Dr. Seuss House – Willow, Alaska
Located on private property in the small town of Willow is a house that looks as if its rooms have been haphazardly stacked one atop of the other. It towers 12 stories high and is referred to as the “Dr. Suess House” by the locals.
The story goes that the owner built a normal looking house on the property with a stunning view of Denali/Mt. McKinley in the distance. The problem was that it was built right after a forest fire had ravaged the surrounding land, scorching all the trees and plant life to the ground. As the vegetation started growing back it blocked their priceless view. Determined not to lose the fantastic view, the owner decided to build upward as the vegetation grew taller and taller.
Magic Restroom Cafe – Industry, California
If you want a crappy dining experience, the Magic Restroom Cafe in Industry, California has just what you’re looking for. The toilet-themed eatery, the first in America (and hopefully the last), has toilet seats in place of chairs, and a menu filled with such appetizing meals as “black poop” (a chocolate sundae), “golden poop rice” and my favorite, “smells like poop” (braised pork over rice).
See, in China and Taiwan, commode-themed restaurants are all the rage, so the owner of the Magic Restroom Cafe (who is from China) decided it was time that America jump on the bandwagon, or toilet seat..
If you do happen to visit, bring your camera because the views are much better than the food.
Maunsell Sea Forts – England
During WWII the United Kingdom built these fortified army and navy towers in the Thames and Mersey estuaries to help defend the nation from its enemies. Named after their designer, Guy Maunsell, the forts were later decommissioned by the military in the 1950’s. They were used by a pirate radio station for time after the military gave them up, but are vacant and extremely hazardous today.
Each fort consists of a cluster of seven stilted pods surrounding a central command station. When they were in use by the military, there were catwalks connecting all the pods.
Today they can be viewed by boat or plane but cannot be entered.
Fuselage Home Hotel – Costa Verde, Costa Rica
This unique hotel is a 1965 Boeing 727 and was once used to carry passengers around the Orient. Today the airplane serves as a stylish and luxurious hotel with pristine views of the nearby Costa Rican shoreline.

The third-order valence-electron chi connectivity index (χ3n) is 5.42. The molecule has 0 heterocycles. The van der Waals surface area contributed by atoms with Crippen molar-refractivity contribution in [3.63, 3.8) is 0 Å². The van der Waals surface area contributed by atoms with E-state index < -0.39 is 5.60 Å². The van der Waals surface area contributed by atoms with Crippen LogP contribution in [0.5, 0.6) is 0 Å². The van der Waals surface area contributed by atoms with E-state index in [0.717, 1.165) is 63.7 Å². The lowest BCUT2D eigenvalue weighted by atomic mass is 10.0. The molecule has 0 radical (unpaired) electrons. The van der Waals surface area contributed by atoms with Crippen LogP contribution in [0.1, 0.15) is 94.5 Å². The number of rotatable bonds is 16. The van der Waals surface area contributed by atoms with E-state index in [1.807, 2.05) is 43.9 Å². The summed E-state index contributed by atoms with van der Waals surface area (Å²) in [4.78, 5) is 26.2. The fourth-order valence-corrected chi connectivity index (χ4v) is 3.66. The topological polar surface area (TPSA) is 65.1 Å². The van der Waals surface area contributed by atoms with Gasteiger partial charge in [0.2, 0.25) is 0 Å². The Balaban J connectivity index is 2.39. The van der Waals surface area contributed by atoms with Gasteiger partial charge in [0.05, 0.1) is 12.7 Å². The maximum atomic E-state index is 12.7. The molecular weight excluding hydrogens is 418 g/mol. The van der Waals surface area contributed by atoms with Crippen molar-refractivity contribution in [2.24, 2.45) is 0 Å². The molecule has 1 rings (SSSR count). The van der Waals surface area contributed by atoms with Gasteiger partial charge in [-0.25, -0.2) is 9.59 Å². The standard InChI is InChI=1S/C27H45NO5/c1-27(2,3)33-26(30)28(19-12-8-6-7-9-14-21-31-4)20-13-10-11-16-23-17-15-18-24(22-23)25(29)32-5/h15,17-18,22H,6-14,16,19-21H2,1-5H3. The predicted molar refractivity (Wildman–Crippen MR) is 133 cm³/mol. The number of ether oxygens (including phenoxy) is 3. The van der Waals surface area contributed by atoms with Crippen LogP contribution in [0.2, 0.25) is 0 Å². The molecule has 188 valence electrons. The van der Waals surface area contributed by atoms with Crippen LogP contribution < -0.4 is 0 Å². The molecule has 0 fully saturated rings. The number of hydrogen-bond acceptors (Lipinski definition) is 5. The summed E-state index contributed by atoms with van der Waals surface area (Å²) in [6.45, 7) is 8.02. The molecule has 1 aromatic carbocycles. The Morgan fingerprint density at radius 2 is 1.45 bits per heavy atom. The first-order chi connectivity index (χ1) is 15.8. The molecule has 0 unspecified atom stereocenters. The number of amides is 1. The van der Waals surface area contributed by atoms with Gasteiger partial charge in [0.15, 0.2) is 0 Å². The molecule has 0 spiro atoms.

Perched 50 ft. in the air over a jungle, the hotel has balconies constructed on each of its wings. On the inside, the interior is furnished with hand-carved Costa Rican teak paneling, giving it a warm cozy feeling. The suite contains two bedrooms and a night for two will run you between $250 – $750 a night depending on the season.
Jules Undersea Lodge – Key Largo, Florida
Jules Undersea Lodge is REALLY underwater! Just to enter this place one must scuba dive 21 ft. beneath the surface of the sea and pass through a mangrove habitat. This is the world’s only underwater hotel and is guaranteed to be an experience of a lifetime for anyone who visits.
Once inside, one can view the beauty of the Emerald Lagoon from below the surface. The cottage sized building isn’t short on creature comforts either, there are hot showers, a well stocked kitchen (complete with refrigerator and microwave), books, music, and video movies. The beds are cozy and provide the guest with stellar views of the underwater marine life offering the perfect balance of relaxation and adventure.
To get into Jules’ Undersea Lodge, you must be a certified SCUBA diver. If you are not a certified diver, you can take the Discover SCUBA Diving certification for $95.
There is a “JUL for TWO package” which will run $800 and includes their world famous pizza delivery dinner and a continental type breakfast. Dive gear is included in your package.
Dog Bark Park Inn – Cottonwood, Idaho
Some people really love animals, Dennis Sullivan and Frances Conklin loves them so much that they built a hotel in the shape of a beagle. The beagle is colloquially known as Sweet Willy by the locals and is located in north central Idaho. It is the world’s largest Beagle B&B.
The beagle is a two bedroom B&B which features dog-themed contents and runs $98 a night for two.
Ice Hotel – Jukkasjärvi, Sweden
The Ice Hotel is built each year with snow and ice in the sleepy village of Jakkasjarvi in northern Sweden. It has been built each year from December to April since its opening in 1990 and everything inside is made from ice and snow – even the beds!
The snow and ice is taken from the nearby Torne River and artists are invited to create different rooms and decorations from it. Included in the Ice Hotel is a bar with glasses made from ice, reception area, rooms and suites for 100 people and there is even an ice chapel nearby that is very popular for people wanting to get married. The structure remains below freezing at around 23 degrees Fahrenheit (-5 degrees Celsius).
Beware there is no heating in the hotel of course, guests are given polar-tested sleeping bags to sleep in and the beds have reindeer furs on top.